2016 St Véran, Le Grand Bussière, Olivier Merlin, Burgundy

2016 St Véran, Le Grand Bussière, Olivier Merlin, Burgundy

Product: 20161171556
Prices start from £120.00 per case Buying options
2016 St Véran, Le Grand Bussière, Olivier Merlin, Burgundy


From 55-year-old vines with a high proportion of Chardonnay Muscaté, there is a floral ripeness to the bouquet which leads seamlessly to the broad and open palate. Generous and suave, with just the right amount of restraining acidity, this wine flirts with hedonism before tightening up to give a nod to an underlying seriousness. Drink 2019-2022.
Adam Bruntlett, Burgundy Buyer

Olivier and Corinne Merlin have been established in the Mâconnais village of La Roche Vineuse since 1987. Over the years they have bought the domaine which they originally rented, built a new cuverie, planted new vineyards locally and spread out into further appellations such as Pouilly-Fuissé and Moulin-à-Vent. Theirs has been one of the great success stories of the modern Mâconnais. They expect to be joined shortly by sons Théo and Paul. Having made his first wines in 1987, this year represents Olivier’s 30th vintage in La Roche Vineuse. It is fair to say that in this time he has contributed much to raising standards in the Mâconnais. Proof of his great skill as a winemaker came in the form of a bottle of 1990 Mâcon La Roche Vineuse Vieilles Vignes, a highlight of a lunch at Berry Bros. & Rudd in July to mark Jasper Morris’s retirement.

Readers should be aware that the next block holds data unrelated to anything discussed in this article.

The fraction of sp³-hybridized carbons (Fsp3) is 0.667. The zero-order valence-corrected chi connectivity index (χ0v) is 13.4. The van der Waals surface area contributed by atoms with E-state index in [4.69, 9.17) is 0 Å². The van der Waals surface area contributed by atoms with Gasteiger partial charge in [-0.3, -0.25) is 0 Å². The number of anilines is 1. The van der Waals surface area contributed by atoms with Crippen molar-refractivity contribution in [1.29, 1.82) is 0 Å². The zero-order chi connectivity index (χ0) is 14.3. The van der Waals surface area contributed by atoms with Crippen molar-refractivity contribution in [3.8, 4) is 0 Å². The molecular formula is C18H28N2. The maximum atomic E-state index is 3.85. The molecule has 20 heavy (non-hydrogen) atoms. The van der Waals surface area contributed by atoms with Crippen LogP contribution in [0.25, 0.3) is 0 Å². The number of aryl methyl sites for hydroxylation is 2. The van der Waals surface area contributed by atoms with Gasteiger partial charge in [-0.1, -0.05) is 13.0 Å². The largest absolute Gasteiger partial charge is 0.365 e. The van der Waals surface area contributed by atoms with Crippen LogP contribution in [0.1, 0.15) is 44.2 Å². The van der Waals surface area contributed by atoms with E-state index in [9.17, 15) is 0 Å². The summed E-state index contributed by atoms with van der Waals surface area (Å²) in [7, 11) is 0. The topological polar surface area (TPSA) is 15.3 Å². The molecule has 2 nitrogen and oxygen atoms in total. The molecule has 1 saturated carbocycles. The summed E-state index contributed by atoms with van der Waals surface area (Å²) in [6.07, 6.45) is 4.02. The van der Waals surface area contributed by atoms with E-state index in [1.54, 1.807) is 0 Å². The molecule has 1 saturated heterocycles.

Read more

wine at a glance

Delivery and quality guarantee

Buying options

Available by the case In Bond. Pricing excludes duty and VAT, which must be paid separately before delivery. Find out more.
You can place a bid for this wine on BBX
Case format
Price per case
6 x 75cl bottle
BBX marketplace BBX 1 case £120.00

Critics reviews

Wine Advocate90/100
Wine Advocate90/100
The 2016 Saint-Vran Le Grand Bussire offers up aromas of candied peel, citrus blossom, dried flowers and nutmeg, followed by a medium to full-bodied, satiny and open-knit palate that's quite expressive and generous this year. It's a charming Saint-Vran that will drink well in its youth.
William Kelley - 31/08/2018 Read more

About this WINE

Olivier Merlin

Olivier Merlin

Olivier Merlin is widely regarded as being one of the very finest winemakers in the MâconnaisHe and his wife Corinne began in 1987 by renting 4.5 hectares. from René Gaillard, of Domaine du Vieux Saint-Sorlin, who wished to retire. Since then, Olivier has been buying the property in stages as well as adding new vineyards such as St Véran (in 1994 and ‘96). In September ‘97 Olivier took out a négociant's licence in order to be able to make some Pouilly Fuissé, since land in this appellation is neither available to buy nor to rent.

He makes three cuvées of Pouilly-Fuissé (one each from Fuissé, Vergisson and Chaintré) and a Viré-Clessé. From 2000 some Moulin-à-Vent joined the stable. The single-vineyard wines, including Mâcon-La Roche Vineuse, Les Cras and St Véran, Le Grand Bussière, get 18 months’ barrel-ageing with 30 to 50% new wood.

Olivier has established a reputation as one of the region’s most dynamic growers, a reference point for the Mâconnais. The whites demonstrate his exceptional winemaking talents, and the potential of “lowly” appellations. They are frequently taken for Côte d'Or wines if tasted blind. His Bourgogne Rouge is at its best after two to three years when the fruit expresses itself fully.